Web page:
The breakdown at the high end: Applicants scoring 175 to 180 dropped 13.6 percent, applicants scoring 170 to 174 dropped 20.7 percent, and applicants scoring 165 to 169 dropped 18.5 percent.

The breakdown at the low end: Applicants scoring less than 140 dropped 4.3 percent, applicants scoring 140 to 144 dropped 6.2 percent, and applicants scoring 145 to 149 dropped 13.8 percent.


My hunch is that the top scorers next year will stay the same or slightly decline. If the top scorers had the biggest drop this time, it is because they are probably the most well informed and connected candidates. For this cycle many of those potential people saw LST numbers and left in larger numbers.

However, I think the low scorers are next. When I talk to some people about how law school is not a safe choice, they kind of get this confused and glazed over look on their face as if being an attorney = automatic WEALTH AND PRESTIGE. But I bet the news cycle will be even less kind to law schools this next year. For example Vermont Law School is starting to lay off employees already. As employees and professors are hitting up the unemployment lines along with law graduates, the story of the law school graduate working at Kmart or Starbucks will have more credibility. For lower scorers I would bet that they depend much more on word of mouth and advice in making their decision. Culture lag and conventional wisdom take a long time to catch up.

And here is hard evidence that law schools are facing a budget crisis next year. 82 LAW SCHOOLS HAVE SEEN DECLINES OF OVER 30%. That really cuts into their bottom lines.
http://www.ctlawtribune.com/PubArticleC ... 0027143905

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RhymesLikeDimes
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Re: Will applications continue to decrease next year?

Postby RhymesLikeDimes » Sun Jan 27, 2013 4:44 pm

scifiguy wrote:http://www.abajournal.com/news/article/are_smartest_people_discouraged_avoiding_law_school_stats_show_bigger_drop_/

Here.
"Are the Smartest People Avoiding Law School?"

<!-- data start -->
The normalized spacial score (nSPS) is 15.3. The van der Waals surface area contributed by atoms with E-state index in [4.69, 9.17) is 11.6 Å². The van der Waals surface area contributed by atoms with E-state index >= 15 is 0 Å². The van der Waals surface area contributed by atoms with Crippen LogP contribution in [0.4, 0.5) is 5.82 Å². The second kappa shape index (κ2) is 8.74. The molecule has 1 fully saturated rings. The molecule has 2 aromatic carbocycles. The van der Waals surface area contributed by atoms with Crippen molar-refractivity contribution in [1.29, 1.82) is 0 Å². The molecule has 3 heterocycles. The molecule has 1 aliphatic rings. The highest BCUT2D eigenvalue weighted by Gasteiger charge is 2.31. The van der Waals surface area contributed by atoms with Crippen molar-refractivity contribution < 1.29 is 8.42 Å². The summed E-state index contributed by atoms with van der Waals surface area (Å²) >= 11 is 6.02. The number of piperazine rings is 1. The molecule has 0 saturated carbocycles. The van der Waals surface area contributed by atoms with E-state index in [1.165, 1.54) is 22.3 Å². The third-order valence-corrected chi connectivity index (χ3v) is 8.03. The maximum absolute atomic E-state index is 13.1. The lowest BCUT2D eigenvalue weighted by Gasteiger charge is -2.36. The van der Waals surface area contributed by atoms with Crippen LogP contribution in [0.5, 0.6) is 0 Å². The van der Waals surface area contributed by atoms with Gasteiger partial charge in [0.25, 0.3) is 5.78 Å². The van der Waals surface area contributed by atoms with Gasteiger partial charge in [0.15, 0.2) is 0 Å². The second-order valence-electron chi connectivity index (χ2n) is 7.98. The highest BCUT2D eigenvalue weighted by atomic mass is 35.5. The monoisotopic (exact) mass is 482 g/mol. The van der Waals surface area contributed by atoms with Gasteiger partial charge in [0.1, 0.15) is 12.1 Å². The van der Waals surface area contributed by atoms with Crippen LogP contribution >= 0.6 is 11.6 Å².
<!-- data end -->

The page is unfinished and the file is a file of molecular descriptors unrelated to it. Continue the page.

Are the wrong people losing interest in law school?

That’s the question posed by the Atlantic, which notes a 13.6 percent drop in applicants who scored highest on the Law School Admission Test, but only a 4.3 percent drop in applicants who scored the lowest. The Law School Admission Council released figures on the one-year drop in applicants at ABA-accredited schools based on numbers collected through the end of March.

The breakdown at the high end: Applicants scoring 175 to 180 dropped 13.6 percent, applicants scoring 170 to 174 dropped 20.7 percent, and applicants scoring 165 to 169 dropped 18.5 percent.

The breakdown at the low end: Applicants scoring less than 140 dropped 4.3 percent, applicants scoring 140 to 144 dropped 6.2 percent, and applicants scoring 145 to 149 dropped 13.8 percent.


Those numbers are somewhat misleading. 2.6% of test takers score between 170 and 180, while 40% score less than 149. Even a slight attrition at the top is going to look like a big deal, while the sheer volume at the low end insulates a big swing from happening. I still agree with the general point though. The stupids who are thrilled to pull a 150 are still stupids who won't take the 30 seconds to google their 4th tier ****-hole of choice.

The loss of 175+ applicants is puzzling though. That's HYSCCN territory, and even in this economy, those are all great options even at sticker.